Mark Carney is leaving the Bank of Canada with a groomed successor in place, a slate of worthy outside candidates and a long list of thorny problems for whoever takes the job.
Senior deputy governor Tiff Macklem, the current No. 2 at the Bank of Canada, is the obvious choice to fill the large shoes of the savvy and charismatic Mr. Carney.
But the names of several outsiders are also being bandied about as Finance Minister Jim Flaherty promised Monday to launch a full search for the best possible successor over the next seven months.
Whoever gets the job inherits an economy that has shifted rapidly to slower growth.
A correction is under way in the housing market, household debt is at record levels, and businesses and consumers alike are feeling the strains of the global slowdown.
Unemployment stands at 7.4 per cent and the jobless rate among young people is just about double that, while inflation is tame.
Fresh evidence of the slowing recovery will come Friday, when most economists expect third-quarter growth to come in at less than an annualized 1 per cent.
“There are certainly growing risks in the Canadian economy,” said Sébastien Lavoie, Montreal-based assistant chief economist at Laurentian Bank of Canada. Mr. Carney is leaving at a time when “household debt is crippling, there’s tightening on the fiscal front and the tailwinds of the Canadian economy are starting to evaporate.”
Among the notable outsiders with suitable résumés to replace Mr. Carney are Bank of Montreal vice-chairman Kevin Lynch, former top Finance Department official Don Drummond, Export Development Canada chief executive officer Stephen Poloz and Julie Dickson, head of the Office of the Superintendent of Financial Institutions. All four have spent stints at the Finance Department, the Bank of Canada or both.
Besides Mr. Macklem, there are several other credible candidates within the central bank, including deputy governors Timothy Lane, who came to the Bank of Canada after a career at the IMF, John Murray and Agathe Côté. A long shot would be Jean Boivin, who is in his 40s and recently moved to the Finance Department from the Bank of Canada, where he’ll take on the G7 sherpa job once held by Mr. Macklem.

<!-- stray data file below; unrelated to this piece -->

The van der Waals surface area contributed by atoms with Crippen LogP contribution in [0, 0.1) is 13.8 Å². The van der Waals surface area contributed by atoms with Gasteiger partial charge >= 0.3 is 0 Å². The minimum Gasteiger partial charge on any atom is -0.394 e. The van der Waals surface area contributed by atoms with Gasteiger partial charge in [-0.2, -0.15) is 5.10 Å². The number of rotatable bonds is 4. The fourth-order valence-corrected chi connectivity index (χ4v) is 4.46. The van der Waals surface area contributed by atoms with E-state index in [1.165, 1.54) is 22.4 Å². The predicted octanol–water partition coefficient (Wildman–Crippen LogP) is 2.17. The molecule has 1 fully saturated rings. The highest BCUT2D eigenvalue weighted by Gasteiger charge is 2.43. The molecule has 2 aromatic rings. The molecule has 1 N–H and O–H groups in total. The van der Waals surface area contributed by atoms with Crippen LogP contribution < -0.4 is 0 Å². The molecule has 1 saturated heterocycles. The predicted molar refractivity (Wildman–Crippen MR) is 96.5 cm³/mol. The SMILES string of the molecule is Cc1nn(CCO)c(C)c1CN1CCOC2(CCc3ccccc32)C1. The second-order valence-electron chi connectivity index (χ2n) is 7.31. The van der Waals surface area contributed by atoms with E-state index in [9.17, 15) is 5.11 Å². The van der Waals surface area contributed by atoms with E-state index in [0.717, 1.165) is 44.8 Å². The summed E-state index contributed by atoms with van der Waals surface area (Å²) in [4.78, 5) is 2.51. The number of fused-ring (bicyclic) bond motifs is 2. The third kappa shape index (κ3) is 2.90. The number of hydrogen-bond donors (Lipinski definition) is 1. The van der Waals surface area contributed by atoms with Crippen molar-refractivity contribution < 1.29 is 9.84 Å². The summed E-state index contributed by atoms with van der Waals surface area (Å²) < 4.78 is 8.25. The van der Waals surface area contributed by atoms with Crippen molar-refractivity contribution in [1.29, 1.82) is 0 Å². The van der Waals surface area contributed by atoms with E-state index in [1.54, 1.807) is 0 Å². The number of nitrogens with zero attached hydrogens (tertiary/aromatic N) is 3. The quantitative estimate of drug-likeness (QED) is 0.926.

Mr. Macklem, 51, would be the choice of continuity at a time when both the Canadian and global economies are facing significant stresses. He’s spent his career at the central bank and the Finance Department, and could seamlessly step into a job he already knows better than anyone else.
“There is a pretty deep bench at the Bank of Canada, so I don’t think we’ll feel that much ...,” agreed National Bank of Canada CEO Louis Vachon. “[Mr. Carney has] done a good job of bringing in more talent.”
What Mr. Macklem lacks is Mr. Carney’s private sector banking experience, and his oversized public persona.
Mr. Carney won plenty of plaudits for the stability that Canada experienced through the financial crisis. His transparency and steady hand through the recession was widely seen as bolstering confidence and helping Canada weather the storm better than other countries. He has been named Canadian of the Year by the Canadian Club of Toronto and this fall, business publication Euromoney named him as central bank governor of the year.
“In Mark we had a governor who was outstanding in virtually every measure, and it’s disappointing to the country to lose someone of that quality and that skill,” said Royal Bank of Canada CEO Gordon Nixon. “But given the challenges in the U.K. and the challenges in Europe, and the role that he’s going to play with the Financial Stability Board, he’s obviously going to be equally or even more influential.”
His departure comes amid growing risks – and a marked slowdown – in the Canadian economy. Years of low borrowing costs and a spending boom have sent consumer debt levels to record highs and house prices soaring – risks Mr. Carney has often highlighted.
Some observers, however, such as Philip Cross, research co-ordinator at the Macdonald-Laurier Institute, believe Mr. Carney should have raised interest rates by now. He has signalled the central bank’s intention to do just that, but such a move is seen to be far off.
“Not enough attention has been paid to the dangers of excessively low rates for a long period of time,” Mr. Cross said, adding that low borrowing costs have spurred individuals and provincial governments to act “irresponsibly,” all issues for the next governor.
If the Bank of England can hire a Canadian, why couldn’t the Bank of Canada hire an American, wondered William Robson, president of the C.D. Howe Institute in Toronto. The U.S. Federal Reserve, he said, is “stuffed with fine people.”
One of the lessons of the financial crisis is that private sector banking experience matters, pointed out former deputy finance minister Scott Clark. “Central banking has changed,” he said.
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